By Adam Smith on March 23rd, 2012 at 12:00 pm.
The Wasteland 2 Kickstarter page, which has a goal of $900,000, currently shows over $1.5 million pledged with 25 days left to go. This means the game will release on Mac and Linux as well as Windows but there’s more to the story. In an update, Fargo shares some of the “nice human moments” that appear to have been as pleasing as the vast amounts of money people have hurled at their screens. All the goodwill has inspired the creator of post-apocalyptic hell-zones to share an idea that has the potential to change how we all think about Kickstarter projects, even though I for one am still trying to work out what I think about the current state of Kickstarter projects. Brian Fargo wants to “Kick it Forward”.
Rather than paraphrasing the man’s own words I’ll let him sum up the concept himself:
Any developer that puts the “Kicking it Forward” badge on their Kickstarter project page is agreeing that they will put 5% of their finished product profits back into other Kickstarter projects. To be abundantly clear, this is only money that the developer earns as profit AFTER the project ships and AFTER they have paid their expenses. This is NOT a suggestion to invest money they received from people who invested into their project via Kickstarter.
He cites Minecraft, imagining what would happen if a success of that proportion grew from Kickstarter and pumped 5% of the gargantuan money piles back into other fledgling prospects. Business being business and the world being the world, some Kickstarter projects that reach their funding goal will inevitably fail to make a profit, but if enough money is locked into the system as developers reinvest their proceeds Kickstarter could become a self-powered game generating machine.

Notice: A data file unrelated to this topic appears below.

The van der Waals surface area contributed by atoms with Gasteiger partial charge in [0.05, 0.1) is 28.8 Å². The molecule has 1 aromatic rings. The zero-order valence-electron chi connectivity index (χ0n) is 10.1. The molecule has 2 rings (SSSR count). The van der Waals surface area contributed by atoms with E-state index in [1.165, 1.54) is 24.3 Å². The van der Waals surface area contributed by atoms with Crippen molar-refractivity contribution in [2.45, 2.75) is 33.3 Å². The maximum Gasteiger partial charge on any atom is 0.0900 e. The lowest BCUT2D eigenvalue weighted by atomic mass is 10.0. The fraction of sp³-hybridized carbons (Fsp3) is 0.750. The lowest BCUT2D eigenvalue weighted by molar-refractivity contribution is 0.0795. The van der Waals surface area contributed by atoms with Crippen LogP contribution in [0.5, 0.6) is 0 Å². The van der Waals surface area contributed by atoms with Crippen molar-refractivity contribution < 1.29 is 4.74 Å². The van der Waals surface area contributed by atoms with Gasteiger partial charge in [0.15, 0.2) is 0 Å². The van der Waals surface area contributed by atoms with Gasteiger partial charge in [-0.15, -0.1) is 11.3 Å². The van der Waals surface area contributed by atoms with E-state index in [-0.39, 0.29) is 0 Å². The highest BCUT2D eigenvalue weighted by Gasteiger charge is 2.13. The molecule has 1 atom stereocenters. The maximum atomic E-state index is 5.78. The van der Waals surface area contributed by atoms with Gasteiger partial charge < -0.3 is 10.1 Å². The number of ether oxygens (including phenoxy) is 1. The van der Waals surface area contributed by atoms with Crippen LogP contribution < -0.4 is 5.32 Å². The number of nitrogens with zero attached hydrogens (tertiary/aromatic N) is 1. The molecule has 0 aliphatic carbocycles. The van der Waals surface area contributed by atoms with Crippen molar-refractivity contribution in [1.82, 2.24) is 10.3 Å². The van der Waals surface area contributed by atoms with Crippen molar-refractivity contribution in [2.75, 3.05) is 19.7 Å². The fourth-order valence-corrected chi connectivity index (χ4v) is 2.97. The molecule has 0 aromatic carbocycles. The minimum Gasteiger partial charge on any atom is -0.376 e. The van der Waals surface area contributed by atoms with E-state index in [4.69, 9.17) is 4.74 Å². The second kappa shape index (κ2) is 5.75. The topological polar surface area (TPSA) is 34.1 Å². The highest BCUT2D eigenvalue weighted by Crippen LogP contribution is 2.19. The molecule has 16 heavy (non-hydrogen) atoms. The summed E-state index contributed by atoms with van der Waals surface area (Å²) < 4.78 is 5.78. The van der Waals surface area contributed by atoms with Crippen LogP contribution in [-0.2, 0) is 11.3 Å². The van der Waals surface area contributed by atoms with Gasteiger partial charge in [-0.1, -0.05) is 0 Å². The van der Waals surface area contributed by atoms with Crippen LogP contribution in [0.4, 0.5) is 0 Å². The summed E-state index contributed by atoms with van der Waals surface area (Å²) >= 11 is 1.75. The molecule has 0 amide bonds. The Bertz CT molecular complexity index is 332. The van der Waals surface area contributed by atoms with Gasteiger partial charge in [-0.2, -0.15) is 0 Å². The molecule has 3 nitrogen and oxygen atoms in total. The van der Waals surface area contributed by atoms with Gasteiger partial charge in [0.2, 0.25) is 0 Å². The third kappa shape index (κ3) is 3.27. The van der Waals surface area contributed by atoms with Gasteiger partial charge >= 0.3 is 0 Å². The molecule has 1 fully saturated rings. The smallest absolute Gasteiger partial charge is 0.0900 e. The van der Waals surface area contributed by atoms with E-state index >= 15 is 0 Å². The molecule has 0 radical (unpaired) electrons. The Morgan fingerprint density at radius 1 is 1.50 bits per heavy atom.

Like everything else related to this explosion of interest, any results from an idea like this are a long way off. Wasteland 2 isn’t going to be released anytime soon and it’ll be even longer before its financials can be picked apart and offered up for public consumption, but it really could be an evolution of the Kickstarter ethos. Could it be a further step to challenging the developer-publisher model? Fargo seems to think so.
This economic payback will continue to grow the movement way beyond the current system. I hope others will join me with this idea and make this a true shakeup.
Let’s get the power shifted around a bit!
There’s an argument to be made that successful projects could grow successful companies which then hire promising indies and give them support and funding. Fargo’s vision is different in that the money will be pledged back into the wider community allowing indies to stay indie rather than building a stable of promising outsiders and grizzled veterans.
Like Kickstarter itself, “Kick it Forward, will be an honor system; anyone will be able to attach a badge showing that they are part of the program to their page but that doesn’t mean Fargo is going to be digging through their bins looking for proof of profit-sharing.
Despite the tendency for skepticism and fatigue to set in when something that was initially exciting starts to spread and thin itself out like an own-brand margarine there seems to be a sense of euphoria and enthusiasm from Fargo. Perhaps that’s as much a result of the frustrations of the current state of affairs and the desire for something better as anything else. Whatever the case, he’s a believer.
I genuinely believe that a fan funded approach to development combined with a new flow of investment money can change things up quite a bit here. It will be exciting to see how it all plays out.
I reckon he’s right about that.